The defendants’ legal team argued Lake was seeking inappropriate relief for her allegations and that Jarrett’s declaration wasn’t a “shocking bombshell” or proof of a violation of the logic and accuracy testing requirement. Instead, the security feature to prevent provisional or early ballots from being tabulated by the machines was installed on Oct. 10 onto the sampling of tabulators that were to undergo logic and accuracy testing, which they passed on Oct. 11. Then, the security feature that passed testing on Oct. 11 was installed on the rest of the tabulators.

The legal counsel for Hobbs and Maricopa County also argued for the dismissal of the case regarding Count III, which was remanded to the trial court by the state Supreme Court. The lawyers argued that Lake’s team didn’t meet the mathematical standard for the number of ballots affected to bring the election results into question and that Maricopa County’s signature reviewers followed procedure in the early ballot signature verification process.

Regarding ballot signature verification, Maricopa County’s legal counsel stated that reviewing signatures is “a very subjective process” and more of “an art.”

The trial for Lake’s case is set for May 17-19 in the Maricopa County Superior Court, if the judge rejects the defendants’ motion to dismiss the case.

Meanwhile, Hamadeh’s case has oral arguments regarding his motion for a new trial scheduled for May 16 in Mohave County Superior Court.

Hamadeh and the Republican National Committee are suing his opponent, Democratic Arizona Attorney General Kris Mayes, to ensure all votes were counted in their midterm election contest, which Hamadeh lost by just 280 votes, according to an automatic statewide recount.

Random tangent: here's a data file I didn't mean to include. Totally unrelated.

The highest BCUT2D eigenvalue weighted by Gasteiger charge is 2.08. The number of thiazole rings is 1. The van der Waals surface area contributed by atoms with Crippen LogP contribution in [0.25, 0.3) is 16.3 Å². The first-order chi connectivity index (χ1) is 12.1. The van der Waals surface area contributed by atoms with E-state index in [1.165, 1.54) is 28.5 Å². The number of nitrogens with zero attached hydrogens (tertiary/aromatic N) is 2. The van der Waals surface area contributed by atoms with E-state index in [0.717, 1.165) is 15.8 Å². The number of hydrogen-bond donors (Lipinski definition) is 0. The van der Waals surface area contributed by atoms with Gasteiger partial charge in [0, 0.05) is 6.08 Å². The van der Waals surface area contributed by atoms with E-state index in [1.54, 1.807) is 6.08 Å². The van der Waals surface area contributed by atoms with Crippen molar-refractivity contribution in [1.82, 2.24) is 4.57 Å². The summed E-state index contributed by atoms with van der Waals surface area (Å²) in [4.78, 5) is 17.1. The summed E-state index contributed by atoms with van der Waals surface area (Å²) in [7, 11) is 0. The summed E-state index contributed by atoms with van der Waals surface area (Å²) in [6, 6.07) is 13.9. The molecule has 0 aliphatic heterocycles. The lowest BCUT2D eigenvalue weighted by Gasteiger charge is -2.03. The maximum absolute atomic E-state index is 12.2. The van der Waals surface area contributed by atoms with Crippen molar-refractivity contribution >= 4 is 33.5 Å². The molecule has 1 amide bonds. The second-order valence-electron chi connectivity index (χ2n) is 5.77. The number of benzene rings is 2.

Data from all Arizona counties shows that about 8,000 provisional ballots remain outstanding, AZ Free News reported last month, based on a collaborative analysis by Republican National Committee analysts, outside investigators, and Hamadeh’s legal team. Hamadeh won an average of 70% of votes cast by voters on Election Day, and Election Day votes were 2-to-1 Republican.

There were more provisional ballots cast and higher rejection rates last year than in the 2020 election, despite there being fewer voters casting ballots in Arizona for the November 2022 election compared to the 2020 general election.

Nearly 9,000 provisional ballots were rejected statewide during the 2022 general election, and Hamadeh’s legal team estimates that, based on their research, at least 1,200 of them across roughly half of the state’s counties were “erroneously rejected,” former Arizona Assistant Attorney General Jennifer Wright previously told Just the News, and there could be more in other counties.

Those 1,200 provisional ballots were cast by high-propensity voters, which is unusual, Wright explained, because typically provisional ballots are cast by first-time or low-propensity voters who aren’t fully aware of all the requirements to vote.

Wright, who joined the lawsuit, argued that some voters were disenfranchised in the Arizona 2022 midterms because their voter registrations were canceled after they were automatically registered in two counties without their knowledge. 

She also explained that it’s common for Arizonans to have two properties and if they register a vehicle at their secondary property with the motor vehicles department, there is a pre-checked box on a form for that process that moves a person’s voter registration to the new location.

In relation to that issue, Hamadeh has also noted that Democratic election lawyer Marc Elias has a case before the Ninth Circuit Court of Appeals regarding voter registration that would help his case.

Elias’ law firm is challenging an Arizona election integrity law, arguing that the cancelation of multiple voter registrations for a single voter across different counties could result in voter suppression of populations that frequently move.

“Elias is unintentionally going to get disenfranchised votes from the November 2022 election counted which will upend the Arizona Attorney General race,” Hamadeh tweeted last month.

The case from Elias’ group is set to be heard by the appeals court on May 16.